“It’s not TV, it’s HBO” goes the tagline, and in the ’00s, TV was “The Sopranos,” a series that not only defined a channel but, more fundamentally, a decade’s worth of living-room drama.
When David Chase’s series about the titular New Jersey crime family debuted in 1999, it came equipped with a conceit that seemed, dare I say, a tad too cute — a mob boss balancing his two “families,” and buckling under the stress of it all? Yet cute was something the program almost never wound up flirting with, instead carving out a position as both a key member of America’s controversial modern gangster-fiction canon alongside “The Godfather,” “Scarface” and “Goodfellas,” as well as the prime example of the small-screen’s potential to be an artistic venue equal to that of the cinema.
Ten years ago, no self-respecting critic would have made such a case, but bada bing, at the close of this decade, “The Sopranos”‘ influence is now so clear, and so monumental, that it can lay claim to having spearheaded an entire medium’s golden age.
This isn’t to claim that “The Sopranos” is the best show of the decade; in my humble opinion, David Simon’s “The Wire” definitively owns that title. But Chase’s mob show is unquestionably the one that set us down our current bountiful path, proving from the outset — when it garnered record pay-cable ratings, which further skyrocketed in later seasons — that marrying film-quality writing, acting and directing with serialized storytelling that allowed for truly in-depth characterizations and plotting was a recipe for immense critical and popular success.
Far removed from the ’80s soapy serials (“Falcon Crest,” anyone? I thought not), “The Sopranos” was an epic fiction unfolding slowly and in immense detail, affording a level of engagement, of immersion in its settings and protagonist’s headspace (with Tony Soprano’s noggin serving as one of TV’s all-time great epicenters of conflict), that many of its cinematic counterparts soon seemed slender and cursory by comparison.
This was exhaustive drama on a grand scale, a long-form novel come to life on Sunday nights. And every show to subsequently employ a continuing storyline, from “Sex and the City” to “Lost” to “Weeds” to “Mad Men,” did so primarily because “The Sopranos” proved that audiences were hungry for (and, thanks to the advent and prevalence of DVRs, capable of keeping up with) alternatives to the “Law & Order” stand-alone formula, not to mention the wealth of sitcoms, that dominated the ’90s.
To spend years getting to know evolving characters in their unique habitats is now a veritable requirement of TV drama, but that wasn’t quite the case until “The Sopranos” began plumbing the deep, dank recesses of its Garden State environment and the nasty, volatile tensions of its mob and domestic family units. Its influence wasn’t just the byproduct of its serial structure; it was also due to its canny use of genre, as the show hooked viewers with a seemingly recognizable mob world and then worked diligently to deliver the basic elements demanded by its fans (murders, double-crosses, criminal schemes) while at the same time not-so-subtly subverting and reinventing its conventions to concoct something fresh and exciting.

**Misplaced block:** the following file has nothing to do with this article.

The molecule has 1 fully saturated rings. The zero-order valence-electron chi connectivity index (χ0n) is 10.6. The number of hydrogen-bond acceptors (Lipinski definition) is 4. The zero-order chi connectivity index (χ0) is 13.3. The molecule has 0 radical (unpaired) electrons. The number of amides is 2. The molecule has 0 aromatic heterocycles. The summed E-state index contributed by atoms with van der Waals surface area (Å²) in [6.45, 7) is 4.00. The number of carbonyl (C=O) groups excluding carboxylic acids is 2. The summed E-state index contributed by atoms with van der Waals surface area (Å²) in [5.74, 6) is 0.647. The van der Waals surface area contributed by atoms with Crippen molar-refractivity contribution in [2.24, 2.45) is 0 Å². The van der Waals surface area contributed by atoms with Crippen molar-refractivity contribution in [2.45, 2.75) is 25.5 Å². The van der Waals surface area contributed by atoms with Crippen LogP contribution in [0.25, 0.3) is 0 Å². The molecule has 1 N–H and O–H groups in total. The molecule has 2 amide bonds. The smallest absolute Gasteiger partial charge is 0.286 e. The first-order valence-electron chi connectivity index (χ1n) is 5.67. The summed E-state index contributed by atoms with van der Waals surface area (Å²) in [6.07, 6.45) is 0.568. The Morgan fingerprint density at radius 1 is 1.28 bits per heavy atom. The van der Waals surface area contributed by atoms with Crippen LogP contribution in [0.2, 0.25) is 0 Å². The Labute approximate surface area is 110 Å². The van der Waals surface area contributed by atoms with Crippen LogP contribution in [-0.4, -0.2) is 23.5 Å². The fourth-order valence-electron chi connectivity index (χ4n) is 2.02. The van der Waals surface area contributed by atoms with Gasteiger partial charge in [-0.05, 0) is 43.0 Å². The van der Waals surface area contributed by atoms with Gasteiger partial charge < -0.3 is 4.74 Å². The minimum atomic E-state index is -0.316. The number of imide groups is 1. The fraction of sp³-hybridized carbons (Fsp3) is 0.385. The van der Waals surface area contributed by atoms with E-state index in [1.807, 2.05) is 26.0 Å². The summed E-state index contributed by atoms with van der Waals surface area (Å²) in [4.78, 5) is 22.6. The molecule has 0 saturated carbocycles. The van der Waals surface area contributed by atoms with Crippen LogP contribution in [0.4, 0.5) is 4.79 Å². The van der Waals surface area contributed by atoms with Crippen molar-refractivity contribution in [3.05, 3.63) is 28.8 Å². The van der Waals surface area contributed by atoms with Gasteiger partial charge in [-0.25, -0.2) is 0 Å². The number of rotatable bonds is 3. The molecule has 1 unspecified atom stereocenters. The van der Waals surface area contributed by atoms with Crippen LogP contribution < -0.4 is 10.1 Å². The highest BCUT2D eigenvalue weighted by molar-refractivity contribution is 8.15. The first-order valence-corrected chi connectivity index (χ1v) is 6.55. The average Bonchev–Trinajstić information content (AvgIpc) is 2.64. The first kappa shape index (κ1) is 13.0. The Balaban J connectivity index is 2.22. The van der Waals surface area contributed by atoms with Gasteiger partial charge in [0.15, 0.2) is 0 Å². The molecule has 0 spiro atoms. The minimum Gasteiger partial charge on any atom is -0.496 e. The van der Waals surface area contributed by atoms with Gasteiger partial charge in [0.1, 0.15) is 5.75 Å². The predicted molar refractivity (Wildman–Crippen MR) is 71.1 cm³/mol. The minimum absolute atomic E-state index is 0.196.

“Deadwood,” “The Shield,” “Battlestar Galactica,” “Dexter,” “24” and countless others have followed “The Sopranos”‘ lead by embracing bedrock genres and then twisting them into new and daring shapes. In doing so, many of these shows have also attempted to mimic not only “The Sopranos”‘ violence, profanity and all-around raciness, but its heart and soul, Tony Soprano, through their own brooding, dangerous, ultimately conflicted and empathetic anti-heroes. To concoct a compellingly ambiguous protagonist has become the way to launch a show and, more fundamentally, to give a network its identity, with Showtime hitching a ride on the good guy serial killer series “Dexter” and FX positioning itself as the network of The Shield’s corrupt cop Vic Mackey. Even HBO has often tried to duplicate “The Sopranos”‘ template with shows highlighted by charismatic baddies, from “Deadwood” and Al Swearengen to “True Blood” and Vampire Bill. One might argue that none of these offspring live up to their spiritual mob paterfamilias — and I’d say that only “The Wire” and its immense cast of morally complex, fundamentally human characters is up to the task — but certainly, doing like Tony, Carmela and the rest of their Jersey clan did has been the prime tactic of many an ’00s showrunner.
That a basic cable net like FX made its name on provocative continuity-heavy dramas (not only “The Shield,” but “Nip/Tuck,” “Rescue Me” and “Damages”), that the most critically beloved show on TV is AMC’s ’50s ad salesman gem “Mad Men,” and that the most buzzworthy show of the past few years is a narratively perplexing, multicharacter sci-fi mystery like ABC’s “Lost,” all goes to show how much “The Sopranos” has affected the current TV landscape. And that’s not even taking into account the show’s incessantly imitated habit of killing off beloved main characters, which has become so de rigueur that showrunners now spend inordinate amounts of time misdirecting audiences away from surprise cast member assassinations.
Nor does it factor in the “Sopranos” finale’s abrupt cut-to-black, a moment of formal and thematic audaciousness that incensed those fans who tuned in primarily for straightforward mob shenanigans, and thrilled those who recognized it to be merely the last of the show’s myriad daring cinematic gestures. Above all else, however, “The Sopranos”‘ enduring legacy is likely that, by proving the viability of bold, boundary-pushing, mature small-screen drama, David Chase’s landmark show has made cable the dominant realm of cutting-edge TV. After a decade of killings, it seems that Tony’s greatest whack may have been perpetrated on network television’s creative supremacy.
This feature is part of the Naughts Project.